Your teen has a significant other? Check. But what about keeping the excitement and intrigue going after the honeymoon phase? Long-term relationships can settle into a routine that may leave your teen feeling bored and stifled. Boredom can also boost the odds that your teen's relationship will eventually burn out, but a long-term relationship does not have to be doomed. Knowing how to keep things fresh can bring benefits to your teen's relationships long into the future.
Learn about new places that your teen can visit with his girlfriend to keep the romance alive. Novel experiences can keep relationships enticing, according to clinical psychologist Lisa Firestone, writing for Psychology Today. Amusement parks, museums, festivals, restaurants, beaches and zoos can be promising places for teens looking to keep a relationship interesting,
Encourage your teen to try out new activities with her partner. Taking classes together at a community center or joining a sports team together may help them not only discover a new interest, but it may also bring them closer, according to Dr. Jeremy Nicholson, writing for Psychology Today.
Teach your son to give generously in a relationship. The give-and-take of a relationship can only thrive if both partners are willing to put effort into the relationship, according to Amie M. Gordon, a doctoral candidate in social-personality psychology at the University of California, writing for Psychology Today. Your son should show appreciation for his girlfriend's kindness before returning it with compliments, gifts and other gestures.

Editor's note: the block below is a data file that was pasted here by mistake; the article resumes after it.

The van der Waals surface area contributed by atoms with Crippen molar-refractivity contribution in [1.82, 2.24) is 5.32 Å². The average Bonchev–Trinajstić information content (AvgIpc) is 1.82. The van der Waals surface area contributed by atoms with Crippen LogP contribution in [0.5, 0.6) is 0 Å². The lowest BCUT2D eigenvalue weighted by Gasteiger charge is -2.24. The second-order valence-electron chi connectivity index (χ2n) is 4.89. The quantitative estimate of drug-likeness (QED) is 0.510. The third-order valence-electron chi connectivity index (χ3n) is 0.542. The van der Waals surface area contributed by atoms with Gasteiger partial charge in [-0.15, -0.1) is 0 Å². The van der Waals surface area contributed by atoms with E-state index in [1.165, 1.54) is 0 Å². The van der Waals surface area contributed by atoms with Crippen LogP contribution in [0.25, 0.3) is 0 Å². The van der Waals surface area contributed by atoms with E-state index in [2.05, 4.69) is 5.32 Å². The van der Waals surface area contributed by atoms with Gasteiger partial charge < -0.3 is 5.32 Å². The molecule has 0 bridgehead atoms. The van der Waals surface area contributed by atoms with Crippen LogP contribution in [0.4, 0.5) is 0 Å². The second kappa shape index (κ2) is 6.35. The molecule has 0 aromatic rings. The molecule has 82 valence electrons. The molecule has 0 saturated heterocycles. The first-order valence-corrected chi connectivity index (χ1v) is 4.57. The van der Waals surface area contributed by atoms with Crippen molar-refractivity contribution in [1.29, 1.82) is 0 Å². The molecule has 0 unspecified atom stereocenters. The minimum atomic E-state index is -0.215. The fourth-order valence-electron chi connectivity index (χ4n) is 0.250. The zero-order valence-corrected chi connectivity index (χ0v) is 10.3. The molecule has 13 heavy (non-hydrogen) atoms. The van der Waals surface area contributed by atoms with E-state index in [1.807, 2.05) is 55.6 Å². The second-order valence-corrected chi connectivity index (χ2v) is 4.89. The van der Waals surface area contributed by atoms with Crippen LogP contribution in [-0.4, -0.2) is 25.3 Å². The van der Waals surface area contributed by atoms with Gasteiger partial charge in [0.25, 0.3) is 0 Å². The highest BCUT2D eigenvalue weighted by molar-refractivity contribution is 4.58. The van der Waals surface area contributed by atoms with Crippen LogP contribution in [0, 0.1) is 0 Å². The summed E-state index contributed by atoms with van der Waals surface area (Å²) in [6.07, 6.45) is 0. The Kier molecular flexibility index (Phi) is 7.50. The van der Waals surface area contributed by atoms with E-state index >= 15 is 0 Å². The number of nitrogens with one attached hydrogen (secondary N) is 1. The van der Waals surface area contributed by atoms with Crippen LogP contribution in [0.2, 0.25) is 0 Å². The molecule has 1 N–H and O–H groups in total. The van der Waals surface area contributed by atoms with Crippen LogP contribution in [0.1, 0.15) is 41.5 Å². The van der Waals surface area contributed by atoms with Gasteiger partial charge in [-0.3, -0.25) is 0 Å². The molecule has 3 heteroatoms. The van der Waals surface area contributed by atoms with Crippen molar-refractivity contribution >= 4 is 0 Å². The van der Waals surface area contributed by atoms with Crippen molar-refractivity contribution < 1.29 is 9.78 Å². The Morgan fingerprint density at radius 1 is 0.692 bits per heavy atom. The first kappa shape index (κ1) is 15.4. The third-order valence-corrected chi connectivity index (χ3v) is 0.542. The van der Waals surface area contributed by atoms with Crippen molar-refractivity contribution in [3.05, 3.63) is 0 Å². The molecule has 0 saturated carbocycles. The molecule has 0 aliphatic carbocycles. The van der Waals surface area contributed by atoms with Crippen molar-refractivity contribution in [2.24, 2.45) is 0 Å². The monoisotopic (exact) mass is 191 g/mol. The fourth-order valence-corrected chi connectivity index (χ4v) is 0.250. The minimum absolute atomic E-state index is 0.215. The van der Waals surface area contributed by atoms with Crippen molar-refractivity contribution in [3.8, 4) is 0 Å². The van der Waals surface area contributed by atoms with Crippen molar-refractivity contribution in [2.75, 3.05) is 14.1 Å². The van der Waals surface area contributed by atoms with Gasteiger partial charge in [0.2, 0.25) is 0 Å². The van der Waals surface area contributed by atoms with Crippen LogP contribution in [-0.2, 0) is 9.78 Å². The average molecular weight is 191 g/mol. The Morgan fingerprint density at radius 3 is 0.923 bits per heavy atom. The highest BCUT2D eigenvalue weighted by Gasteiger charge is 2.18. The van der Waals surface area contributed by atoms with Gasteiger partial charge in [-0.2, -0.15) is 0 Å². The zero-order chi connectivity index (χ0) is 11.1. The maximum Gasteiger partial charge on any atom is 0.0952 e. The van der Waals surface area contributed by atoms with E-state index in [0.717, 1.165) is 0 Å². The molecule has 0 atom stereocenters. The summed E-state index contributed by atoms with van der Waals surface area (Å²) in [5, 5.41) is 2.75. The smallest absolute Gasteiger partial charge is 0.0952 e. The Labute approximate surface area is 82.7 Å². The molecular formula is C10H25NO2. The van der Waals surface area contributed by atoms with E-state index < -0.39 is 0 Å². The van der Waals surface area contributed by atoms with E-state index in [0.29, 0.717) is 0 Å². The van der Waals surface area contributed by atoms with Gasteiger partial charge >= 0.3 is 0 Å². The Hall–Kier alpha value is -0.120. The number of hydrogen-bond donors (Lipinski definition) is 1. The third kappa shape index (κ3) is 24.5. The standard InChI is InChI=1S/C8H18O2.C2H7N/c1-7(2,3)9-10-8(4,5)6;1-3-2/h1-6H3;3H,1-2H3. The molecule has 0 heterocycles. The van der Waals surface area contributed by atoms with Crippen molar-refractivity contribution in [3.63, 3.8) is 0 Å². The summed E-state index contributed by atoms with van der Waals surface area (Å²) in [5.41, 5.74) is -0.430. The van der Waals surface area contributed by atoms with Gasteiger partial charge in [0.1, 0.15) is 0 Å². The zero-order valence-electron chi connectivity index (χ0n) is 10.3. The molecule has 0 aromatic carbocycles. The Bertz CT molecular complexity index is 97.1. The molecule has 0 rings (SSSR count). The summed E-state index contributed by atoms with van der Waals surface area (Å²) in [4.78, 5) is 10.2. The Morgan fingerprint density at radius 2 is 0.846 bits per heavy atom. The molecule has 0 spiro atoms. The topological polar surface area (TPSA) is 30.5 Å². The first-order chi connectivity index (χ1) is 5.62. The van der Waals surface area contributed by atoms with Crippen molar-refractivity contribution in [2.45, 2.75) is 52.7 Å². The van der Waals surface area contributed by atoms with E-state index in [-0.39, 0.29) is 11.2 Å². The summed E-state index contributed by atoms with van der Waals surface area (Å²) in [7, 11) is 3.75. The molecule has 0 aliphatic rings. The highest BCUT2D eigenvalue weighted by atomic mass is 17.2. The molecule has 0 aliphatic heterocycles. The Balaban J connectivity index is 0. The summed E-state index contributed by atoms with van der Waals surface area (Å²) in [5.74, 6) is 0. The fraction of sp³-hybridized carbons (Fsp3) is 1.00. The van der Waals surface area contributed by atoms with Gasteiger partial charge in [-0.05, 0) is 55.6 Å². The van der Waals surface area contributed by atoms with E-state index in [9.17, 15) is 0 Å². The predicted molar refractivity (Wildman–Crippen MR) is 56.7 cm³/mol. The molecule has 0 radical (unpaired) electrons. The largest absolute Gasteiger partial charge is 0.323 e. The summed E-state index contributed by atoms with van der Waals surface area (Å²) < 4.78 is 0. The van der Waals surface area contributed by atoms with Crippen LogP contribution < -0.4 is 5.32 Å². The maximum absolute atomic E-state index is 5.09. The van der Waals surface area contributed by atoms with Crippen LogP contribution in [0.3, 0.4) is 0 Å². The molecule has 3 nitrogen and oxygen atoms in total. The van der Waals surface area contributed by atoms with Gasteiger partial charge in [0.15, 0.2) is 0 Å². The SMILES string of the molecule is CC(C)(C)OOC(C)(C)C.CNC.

Set time aside from the relationship. Spending too much time together can leave your daughter and her boyfriend feeling burned out, according to Firestone. Your daughter can continue focusing on her own life, goals and interests. Whenever she gets together with her boyfriend again, she may have plenty of new topics to discuss.
Though your teen may put his all into making his relationship interesting, some relationships may still run their course, according to KidsHealth. Teens may grow apart because they develop new interests or have more responsibility outside of the relationship.